I was recently sent a link to this Movieline post quoting advice from playwright David Mamet on how to create DRAMA. He's talking mainly about plays and films, but he has some good advice for any kind of dramatic writing. His point about considering the scene as if it were a silent movie is something I've actually done in fiction writing! It works well for a dialogue-heavy or internal monologue-heavy scene.
Warning: Mamet's guidance is written ALL IN CAPITAL LETTERS, so it's like he's screaming at you, which is a bit hard to take. Perhaps he just wanted to be DRAMATIC. In any case, I advise copying the text into a document and changing it to lower case. Your sanity will thank you.
If you're not in the mood for a lecture and would prefer a laugh, here's author Lynn Coady's advice for writing fiction, from making sure to include something that will offend your relatives to avoiding writing about symbolic dogs -- or dogs of any kind.
I recently read “Search Engine Optimization for Dummies” by Peter Kent, which I found surprisingly complex for something written for “dummies” (or perhaps this just shows how many brain cells I’ve lost since I was BRIEFLY an engineering major in college). However, the author repeated a couple of things enough times that they sunk in:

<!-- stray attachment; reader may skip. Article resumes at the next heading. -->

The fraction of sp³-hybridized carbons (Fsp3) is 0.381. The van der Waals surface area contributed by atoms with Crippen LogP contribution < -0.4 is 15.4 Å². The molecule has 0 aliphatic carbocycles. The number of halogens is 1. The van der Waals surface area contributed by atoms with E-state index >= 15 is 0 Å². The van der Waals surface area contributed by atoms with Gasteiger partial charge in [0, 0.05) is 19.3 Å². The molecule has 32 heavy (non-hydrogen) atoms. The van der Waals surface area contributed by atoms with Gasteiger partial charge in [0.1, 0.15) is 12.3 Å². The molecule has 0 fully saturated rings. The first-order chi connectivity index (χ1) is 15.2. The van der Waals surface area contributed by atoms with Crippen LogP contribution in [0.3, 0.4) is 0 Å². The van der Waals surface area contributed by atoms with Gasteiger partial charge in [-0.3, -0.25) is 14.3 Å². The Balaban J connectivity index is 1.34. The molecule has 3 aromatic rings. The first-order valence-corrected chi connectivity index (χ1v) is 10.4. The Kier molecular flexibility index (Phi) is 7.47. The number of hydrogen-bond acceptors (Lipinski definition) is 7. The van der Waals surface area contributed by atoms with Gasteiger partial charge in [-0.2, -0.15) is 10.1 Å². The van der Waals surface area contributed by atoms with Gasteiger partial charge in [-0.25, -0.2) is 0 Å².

If you want your website to show up when someone googles you (this is the issue I was most interested in, because there are many Kathy McCulloughs, and I show up far down the page), you need to do two things:
1. Have other sites link to you that search engines have indexed (in other words you can’t just link to yourself from Facebook or your blog). And when they link to you, they need to have key words in the link. In our case the key words would be our name. So if someone is writing about you, you don’t want them to say “click here” or click on JK Rowling’s “website.” You want them to say click on “JK Rowling’s” website (where the item in quotes is the link. In turn, do this for others – make sure to have the link to their website or blog be imbedded in their name.
(This can also apply to having your book title show up higher in the search ranks, if the title is a common word or phrase. In my case, there is a Canadian speed skater named Delaney Collins – who knew?)
According to the author, website designers often don’t know this. You used to be able to just put key words between the title tags in the html, but search engines no longer think this is relevant, because it’s not a good judgement of your importance as a site – whereas being linked to is.
As to author Bettina Restrepo’s question re: coming up in searches for author visits, you also want to have key words (“author visits”) in text throughout your site. Text stands out if it is in bold, italics or bullet point lists. Key words are also good to have in blog post headlines (of course, you’d have to write a post about author visits in this case – better: write several). This is why blog interviews that I and other authors have participated in are showing up in searches (a great thing!).
I'm a novelist and screenwriter living in Los Angeles. Find details on this "blog" about my books and appearances. Want to reach me? You can Contact Me here.
What I'm working on now:
- A new YA novel
- A middle grade novel
- An original screenplay for the Disney Channel
Writing Book of the Month:
"The Comic Toolbox" by John Vorhaus.